MIT Technology Review - Researchers at IBM have made the best integrated circuits yet from graphene, a material that promises much faster components than silicon allows but which has proven difficult to work with. The team made the circuits using existing manufacturing methods, showing that graphene could be used to make faster, more power-efficient radio communications circuitry for cell phones, and other wireless devices.
The IBM researchers report methods for making graphene integrated circuits on single chips using existing methods.
The IBM group made a type of circuit called a frequency mixer, combining one graphene transistor and two metal devices called inductors. "The frequency mixer is one of the basic building blocks of analog electronics, and wireless communications in particular," says IBM researcher Yu-Ming Lin. These devices are used in cell phones to convert the radio signal used to transmit information into another signal in a frequency range that the human ear can hear. That's accomplished by mixing the radio signal with a reference signal.
The IBM researchers made a type of circuit commonly used in cell phones, radios and radar devices. To make the integrated circuits they had to combine graphene transistors with other, non-graphene components. This is a challenge because of the way graphene interacts with metal and other ingredients.
"This is really exciting work and it points to the rapidly approaching future of graphene electronics," says James Tour, professor of chemistry and computer science at Rice University in Houston, Texas, who was not involved with the work.
Graphene, a single-atom-thick mesh of carbon atoms, conducts electrons much faster than silicon. Its electronic properties are such that its greatest promise is not for the digital logic circuits found in microprocessors, but for speedy analog electronics, a class of device that is commonly used to process and generate radio signals for telecommunications.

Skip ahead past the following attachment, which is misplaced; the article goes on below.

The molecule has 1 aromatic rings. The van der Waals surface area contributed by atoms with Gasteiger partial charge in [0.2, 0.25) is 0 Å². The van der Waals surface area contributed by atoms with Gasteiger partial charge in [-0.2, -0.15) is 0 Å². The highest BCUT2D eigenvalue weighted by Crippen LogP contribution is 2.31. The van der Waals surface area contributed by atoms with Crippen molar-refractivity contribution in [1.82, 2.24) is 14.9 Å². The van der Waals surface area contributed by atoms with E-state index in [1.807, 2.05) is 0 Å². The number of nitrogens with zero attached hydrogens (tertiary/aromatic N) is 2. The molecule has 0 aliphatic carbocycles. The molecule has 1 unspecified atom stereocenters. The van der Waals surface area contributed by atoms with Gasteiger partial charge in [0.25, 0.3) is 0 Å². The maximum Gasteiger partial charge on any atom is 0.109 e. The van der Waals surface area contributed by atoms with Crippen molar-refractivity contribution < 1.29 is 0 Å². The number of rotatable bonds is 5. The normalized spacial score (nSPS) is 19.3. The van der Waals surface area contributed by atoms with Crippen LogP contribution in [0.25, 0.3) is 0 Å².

The resulting circuits operate at 10 gigahertz—much faster than previous graphene circuits. Lin concedes that they are less reliable than the state of the art silicon frequency mixers but says they expect to close that gap soon.
The IBM researchers plan to make them on the scale of tens rather than hundreds of nanometers. "They can easily be ten times smaller, which would help us surpass the record," says Lin. "We haven't seen the limits of graphene devices in terms of speed—we think they can get into the terahertz range."
The next step is to improve the reliability of the circuits, says Xiangfeng Duan, professor of chemistry at the University of California, Los Angeles. "The signal comes out weaker at the other end," he notes. "Improving the transistors will help get better circuit performance."
The IBM group is working on this problem, and is developing more complex graphene integrated circuits. Lin says the method used for the frequency-mixer circuits will work for other types of circuits. "This is the first step towards a new level of potential," he says. "Perhaps we won't see the real impact of graphene for another five to ten years."
If you liked this article, please give it a quick review on ycombinator or StumbleUpon. Thanks